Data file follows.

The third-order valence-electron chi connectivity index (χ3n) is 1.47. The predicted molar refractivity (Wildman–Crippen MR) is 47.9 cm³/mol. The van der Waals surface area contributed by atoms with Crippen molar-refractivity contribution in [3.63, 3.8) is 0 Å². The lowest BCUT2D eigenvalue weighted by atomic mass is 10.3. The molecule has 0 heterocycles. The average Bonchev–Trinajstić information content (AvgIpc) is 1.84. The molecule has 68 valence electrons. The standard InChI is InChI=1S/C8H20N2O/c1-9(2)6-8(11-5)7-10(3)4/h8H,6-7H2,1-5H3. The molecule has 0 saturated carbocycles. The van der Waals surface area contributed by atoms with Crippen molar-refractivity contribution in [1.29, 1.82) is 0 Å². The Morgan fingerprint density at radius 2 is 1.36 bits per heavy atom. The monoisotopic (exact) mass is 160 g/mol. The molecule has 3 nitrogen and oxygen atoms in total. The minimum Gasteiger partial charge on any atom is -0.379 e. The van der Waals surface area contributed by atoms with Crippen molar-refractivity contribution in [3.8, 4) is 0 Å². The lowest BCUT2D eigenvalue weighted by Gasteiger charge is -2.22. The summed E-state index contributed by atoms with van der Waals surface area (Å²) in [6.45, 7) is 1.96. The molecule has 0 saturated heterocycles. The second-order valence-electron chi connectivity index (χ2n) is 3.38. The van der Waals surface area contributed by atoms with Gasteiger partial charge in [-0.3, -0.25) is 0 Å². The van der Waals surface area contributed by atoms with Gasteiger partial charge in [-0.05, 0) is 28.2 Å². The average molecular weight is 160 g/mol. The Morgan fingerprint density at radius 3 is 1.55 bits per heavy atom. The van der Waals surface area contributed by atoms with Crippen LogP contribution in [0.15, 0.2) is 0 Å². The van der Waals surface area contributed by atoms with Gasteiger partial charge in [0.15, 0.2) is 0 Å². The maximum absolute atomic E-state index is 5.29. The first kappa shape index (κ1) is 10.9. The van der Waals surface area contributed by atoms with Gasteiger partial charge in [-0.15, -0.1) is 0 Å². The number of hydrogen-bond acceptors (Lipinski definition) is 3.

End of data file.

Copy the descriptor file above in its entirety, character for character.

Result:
The third-order valence-electron chi connectivity index (χ3n) is 1.47. The predicted molar refractivity (Wildman–Crippen MR) is 47.9 cm³/mol. The van der Waals surface area contributed by atoms with Crippen molar-refractivity contribution in [3.63, 3.8) is 0 Å². The lowest BCUT2D eigenvalue weighted by atomic mass is 10.3. The molecule has 0 heterocycles. The average Bonchev–Trinajstić information content (AvgIpc) is 1.84. The molecule has 68 valence electrons. The standard InChI is InChI=1S/C8H20N2O/c1-9(2)6-8(11-5)7-10(3)4/h8H,6-7H2,1-5H3. The molecule has 0 saturated carbocycles. The van der Waals surface area contributed by atoms with Crippen molar-refractivity contribution in [1.29, 1.82) is 0 Å². The Morgan fingerprint density at radius 2 is 1.36 bits per heavy atom. The monoisotopic (exact) mass is 160 g/mol. The molecule has 3 nitrogen and oxygen atoms in total. The minimum Gasteiger partial charge on any atom is -0.379 e. The van der Waals surface area contributed by atoms with Crippen molar-refractivity contribution in [3.8, 4) is 0 Å². The lowest BCUT2D eigenvalue weighted by Gasteiger charge is -2.22. The summed E-state index contributed by atoms with van der Waals surface area (Å²) in [6.45, 7) is 1.96. The molecule has 0 saturated heterocycles. The second-order valence-electron chi connectivity index (χ2n) is 3.38. The van der Waals surface area contributed by atoms with Gasteiger partial charge in [-0.3, -0.25) is 0 Å². The van der Waals surface area contributed by atoms with Gasteiger partial charge in [-0.05, 0) is 28.2 Å². The average molecular weight is 160 g/mol. The Morgan fingerprint density at radius 3 is 1.55 bits per heavy atom. The van der Waals surface area contributed by atoms with Crippen LogP contribution in [0.15, 0.2) is 0 Å². The van der Waals surface area contributed by atoms with Gasteiger partial charge in [0.15, 0.2) is 0 Å². The maximum absolute atomic E-state index is 5.29. The first kappa shape index (κ1) is 10.9. The van der Waals surface area contributed by atoms with Gasteiger partial charge in [-0.15, -0.1) is 0 Å². The number of hydrogen-bond acceptors (Lipinski definition) is 3.